In this wonderful Order from 1-judge Gwalior bench of Madhya Pradesh High Court, it was held that parading suspects in the media/public is violative of Article 21 and the concerned officers are liable for the violation of fundamental rights including compensation.
Arun Sharma Vs State of M.P. on 02 Nov 2020
Here is the Final Judgment… Some snippets follow…
From Paras 21, 22 and 23,
21. The Counsel for the State also could not point out as to how, the respondent no. 3 could have taken cognizance of the complaint made by the landlady. From the plain reading of the application, it is clear that She had prayed for recovery of arrears of rent as well as for eviction of the petitioner. By no stretch of imagination, the complaint filed made by the landlady can be said to have disclosed cognizable offence. Even a non-cognizable offence was not disclosed in the complaint. The entire complaint was beyond the jurisdiction of the police authorities but still cognizance of the same was taken.
22. When a specific question was put to Shri Amit Sanghi, Superintendent of Police, Gwalior, that whether it is the official duty of the police to get the shops vacated without there being any orders of the Court, then it was rightly admitted by Shri Amit Sanghi, Superintendent of Police, Gwalior, that the police has no authority whatsoever under any law, to evict the tenants from the tenanted premises and the eviction can take place only under the decree of eviction issued by the Court of competent jurisdiction. However, it is submitted by Shri Sanghi, that the incident of 25-7-2020 took place
prior to his posting in Gwalior. Even the respondent no.3, in his return has categorically stated that the matter of eviction is a civil matter and police has no jurisdiction.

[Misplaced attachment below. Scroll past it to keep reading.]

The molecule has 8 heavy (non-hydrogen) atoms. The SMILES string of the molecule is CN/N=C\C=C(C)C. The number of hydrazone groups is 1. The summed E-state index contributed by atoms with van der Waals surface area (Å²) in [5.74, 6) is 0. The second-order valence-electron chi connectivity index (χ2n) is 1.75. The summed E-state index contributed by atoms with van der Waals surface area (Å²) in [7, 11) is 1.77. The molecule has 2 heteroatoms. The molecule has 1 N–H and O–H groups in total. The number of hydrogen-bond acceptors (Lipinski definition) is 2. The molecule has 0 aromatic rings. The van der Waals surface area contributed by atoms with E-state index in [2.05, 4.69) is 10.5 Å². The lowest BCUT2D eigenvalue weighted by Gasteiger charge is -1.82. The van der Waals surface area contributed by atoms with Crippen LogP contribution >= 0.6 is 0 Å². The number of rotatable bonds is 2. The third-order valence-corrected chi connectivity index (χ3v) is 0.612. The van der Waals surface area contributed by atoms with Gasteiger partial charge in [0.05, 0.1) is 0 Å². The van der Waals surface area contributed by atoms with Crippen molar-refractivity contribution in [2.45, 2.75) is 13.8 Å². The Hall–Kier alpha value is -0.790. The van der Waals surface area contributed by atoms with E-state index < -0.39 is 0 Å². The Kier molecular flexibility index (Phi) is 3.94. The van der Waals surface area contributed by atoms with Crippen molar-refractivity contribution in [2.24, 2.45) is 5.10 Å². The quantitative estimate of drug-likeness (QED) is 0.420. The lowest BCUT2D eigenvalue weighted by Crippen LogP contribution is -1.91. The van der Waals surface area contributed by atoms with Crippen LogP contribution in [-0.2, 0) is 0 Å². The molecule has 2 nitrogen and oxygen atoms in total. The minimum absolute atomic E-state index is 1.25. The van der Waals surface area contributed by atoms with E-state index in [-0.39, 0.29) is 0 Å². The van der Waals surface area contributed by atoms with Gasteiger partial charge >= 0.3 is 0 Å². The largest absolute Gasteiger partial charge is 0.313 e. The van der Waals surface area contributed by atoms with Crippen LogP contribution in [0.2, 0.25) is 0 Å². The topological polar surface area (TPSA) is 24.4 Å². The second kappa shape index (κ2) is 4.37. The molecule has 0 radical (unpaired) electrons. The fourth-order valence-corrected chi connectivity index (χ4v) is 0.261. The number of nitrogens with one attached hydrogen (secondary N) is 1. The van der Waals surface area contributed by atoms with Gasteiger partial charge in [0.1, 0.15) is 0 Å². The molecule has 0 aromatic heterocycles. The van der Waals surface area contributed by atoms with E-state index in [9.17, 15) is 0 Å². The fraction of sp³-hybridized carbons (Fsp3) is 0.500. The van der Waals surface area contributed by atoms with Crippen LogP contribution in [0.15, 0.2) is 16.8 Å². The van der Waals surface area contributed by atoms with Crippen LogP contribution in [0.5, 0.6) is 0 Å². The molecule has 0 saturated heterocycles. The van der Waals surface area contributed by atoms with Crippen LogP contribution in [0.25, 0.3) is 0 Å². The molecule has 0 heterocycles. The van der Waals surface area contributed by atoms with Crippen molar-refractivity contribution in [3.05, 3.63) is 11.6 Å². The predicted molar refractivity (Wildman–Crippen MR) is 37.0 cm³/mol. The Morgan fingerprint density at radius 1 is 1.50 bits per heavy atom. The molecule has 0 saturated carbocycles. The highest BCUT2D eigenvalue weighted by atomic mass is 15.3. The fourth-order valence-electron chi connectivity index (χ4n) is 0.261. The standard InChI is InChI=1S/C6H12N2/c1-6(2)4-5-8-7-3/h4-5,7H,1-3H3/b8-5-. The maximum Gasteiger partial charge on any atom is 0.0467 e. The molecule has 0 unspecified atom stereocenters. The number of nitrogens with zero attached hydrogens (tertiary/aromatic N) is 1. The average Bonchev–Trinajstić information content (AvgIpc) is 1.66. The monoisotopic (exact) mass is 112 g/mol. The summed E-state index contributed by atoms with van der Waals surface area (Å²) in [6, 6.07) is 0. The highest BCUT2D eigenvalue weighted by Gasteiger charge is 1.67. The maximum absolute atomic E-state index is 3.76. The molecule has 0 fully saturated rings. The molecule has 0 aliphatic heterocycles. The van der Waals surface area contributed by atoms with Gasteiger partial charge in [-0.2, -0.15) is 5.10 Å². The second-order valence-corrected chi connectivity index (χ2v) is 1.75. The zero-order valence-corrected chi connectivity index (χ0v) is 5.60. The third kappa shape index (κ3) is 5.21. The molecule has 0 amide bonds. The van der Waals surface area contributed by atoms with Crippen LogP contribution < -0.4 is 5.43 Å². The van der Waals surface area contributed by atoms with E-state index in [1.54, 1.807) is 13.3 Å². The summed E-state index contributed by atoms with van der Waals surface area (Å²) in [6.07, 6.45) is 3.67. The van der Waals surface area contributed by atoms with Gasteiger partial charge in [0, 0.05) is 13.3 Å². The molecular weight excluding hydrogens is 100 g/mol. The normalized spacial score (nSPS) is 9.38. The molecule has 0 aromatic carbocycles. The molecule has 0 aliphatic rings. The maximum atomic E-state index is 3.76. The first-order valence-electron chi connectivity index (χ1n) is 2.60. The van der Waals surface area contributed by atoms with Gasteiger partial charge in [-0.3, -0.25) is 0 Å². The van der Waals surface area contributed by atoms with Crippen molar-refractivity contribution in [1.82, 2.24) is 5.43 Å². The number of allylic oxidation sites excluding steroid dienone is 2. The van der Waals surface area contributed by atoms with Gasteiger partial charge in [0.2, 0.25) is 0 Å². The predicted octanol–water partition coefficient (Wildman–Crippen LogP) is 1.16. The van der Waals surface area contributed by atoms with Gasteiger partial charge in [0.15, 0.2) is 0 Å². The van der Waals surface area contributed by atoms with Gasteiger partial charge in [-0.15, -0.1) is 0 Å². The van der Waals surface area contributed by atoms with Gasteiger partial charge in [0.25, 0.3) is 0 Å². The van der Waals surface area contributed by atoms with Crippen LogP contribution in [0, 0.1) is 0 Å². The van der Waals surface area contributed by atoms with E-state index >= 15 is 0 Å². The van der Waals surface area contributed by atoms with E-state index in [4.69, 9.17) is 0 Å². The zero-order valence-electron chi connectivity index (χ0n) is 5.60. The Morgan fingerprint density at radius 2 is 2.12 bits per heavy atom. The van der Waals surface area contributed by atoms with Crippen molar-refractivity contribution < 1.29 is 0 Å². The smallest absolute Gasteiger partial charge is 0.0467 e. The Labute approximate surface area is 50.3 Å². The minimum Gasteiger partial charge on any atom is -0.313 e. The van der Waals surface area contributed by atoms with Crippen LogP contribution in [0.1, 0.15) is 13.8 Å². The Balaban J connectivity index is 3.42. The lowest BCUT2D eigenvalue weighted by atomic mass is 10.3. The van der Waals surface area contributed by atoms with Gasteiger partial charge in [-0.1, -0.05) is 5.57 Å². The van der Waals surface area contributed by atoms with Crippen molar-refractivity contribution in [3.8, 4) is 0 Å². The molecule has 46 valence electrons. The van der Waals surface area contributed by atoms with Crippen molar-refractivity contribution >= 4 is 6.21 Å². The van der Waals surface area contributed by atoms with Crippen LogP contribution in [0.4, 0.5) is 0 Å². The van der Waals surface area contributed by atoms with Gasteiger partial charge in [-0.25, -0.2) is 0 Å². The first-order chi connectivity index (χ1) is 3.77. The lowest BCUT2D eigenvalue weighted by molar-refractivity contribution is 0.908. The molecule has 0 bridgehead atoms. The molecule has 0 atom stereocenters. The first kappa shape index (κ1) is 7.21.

23. Although the Counsel for the respondent no. 4 relied upon Section 23 of Police Act, but as a departmental enquiry is pending against the respondents no. 3 to 5, therefore, only undisputed facts and the stand taken by the respondents as well as the preliminary enquiry reports are being considered for deciding this petition. However, it is not out of place to mention here, that now the respondents no. 3 to 5 are involved in mud-sledging on each other, thereby placing certain documents on record, which were suppressed by the respondents no. 1 and 2.
From Para 24,
24. It is the case of the respondent no. 4 that it was the respondent no. 3, who had directed her to enquire the complaint made by the landlady, whereas it is the case of the respondent no. 3, that the copy of the complaint was given to him by respondent no. 4, only when he returned back to the police station at 16:00 and the endorsement made on the application thereby, directing the respondent no. 4 to enquire, does not bear his signatures. However, the return of the respondent no. 3 is beautifully silent as to whether such endorsement is in his handwriting or not? In para 8 of the return, the respondent no. 3 has pleaded that as per routine procedure when any complaint is submitted in Police Station, it is registered in Complaint register and is placed by the Police Station Munshi before the respondent no.3. Although it is the contention of the respondent no. 3 that he was
given the said application by the respondent no.4, only after he came back to the police station at 16:00, but his return is completely silent as to why he did not ask the respondent no. 4, that under whose authority, the endorsement of entrusting enquiry to the respondent no. 4 was written. In absence of such pleadings, an adverse inference has to be drawn against the respondent no.3, and it is held that endorsement made on the application dated 25-7-2020 made by the landlady is in the handwriting of the respondent no.3 and it was the respondent no.3 who had entrusted the enquiry to the respondent no.
Arun Sharma Vs State of M.P. on 02 Dec 2020
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